On Monday, May 14, 2012, the United States District Court for the District of Columbia held that the National Labor Relations Board’s rule changes that went into effect on April 30, 2012, and that provided for “quickie” union elections are invalid and unenforceable because the Board failed to have a three-member quorum for its final vote.
On December 22, 2011, the Board issued a final rule effectively expediting the union election process and limiting an employer’s opportunity to communicate with workers about union representation. However, Member Brian E. Hayes (R) did not vote or take any other action when the final vote to approve the rule was taken. The Court reasoned that Hayes’ non-participation meant that the required three-person quorum did not exist when the final vote was taken.
In response to the Court’s ruling, the Board suspended implementation of the election rule changes and announced that it is considering what further action to take. Acting General Counsel Lafe Solomon withdrew his recently issued guidance to the Regional Offices and advised Regional Directors to revert to their previous practices for election petitions starting today.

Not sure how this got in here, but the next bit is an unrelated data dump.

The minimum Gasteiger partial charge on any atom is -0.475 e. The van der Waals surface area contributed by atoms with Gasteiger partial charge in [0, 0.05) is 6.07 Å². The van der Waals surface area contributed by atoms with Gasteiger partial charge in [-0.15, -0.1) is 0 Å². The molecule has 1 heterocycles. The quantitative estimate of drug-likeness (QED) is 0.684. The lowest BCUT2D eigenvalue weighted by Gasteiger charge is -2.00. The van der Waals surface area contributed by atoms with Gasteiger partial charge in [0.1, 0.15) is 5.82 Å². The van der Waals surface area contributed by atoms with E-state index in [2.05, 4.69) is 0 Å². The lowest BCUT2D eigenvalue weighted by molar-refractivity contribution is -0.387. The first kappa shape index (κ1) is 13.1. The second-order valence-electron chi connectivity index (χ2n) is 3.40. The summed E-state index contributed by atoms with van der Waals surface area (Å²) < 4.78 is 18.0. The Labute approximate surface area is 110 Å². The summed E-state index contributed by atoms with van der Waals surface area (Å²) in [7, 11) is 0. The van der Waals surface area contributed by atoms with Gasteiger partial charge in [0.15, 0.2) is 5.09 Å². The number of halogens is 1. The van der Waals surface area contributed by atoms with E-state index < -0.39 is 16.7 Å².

Approximately 150 election petitions were filed under the new election rules. The Board will contact all parties involved in these cases to determine whether the parties will agree to continue processing the case from its current posture, or whether the cases will instead be re-initiated under the prior procedures.
One distinct possibility is that the current five-member Board will simply adopt the same rule amendments at this time. However, if this occurs, the new rules would remain legally suspect due to pending lawsuits challenging the validity of President Obama’s three recent recess appointments to the Board. If those appointments were later deemed improper, the rule changes would again be deemed invalid.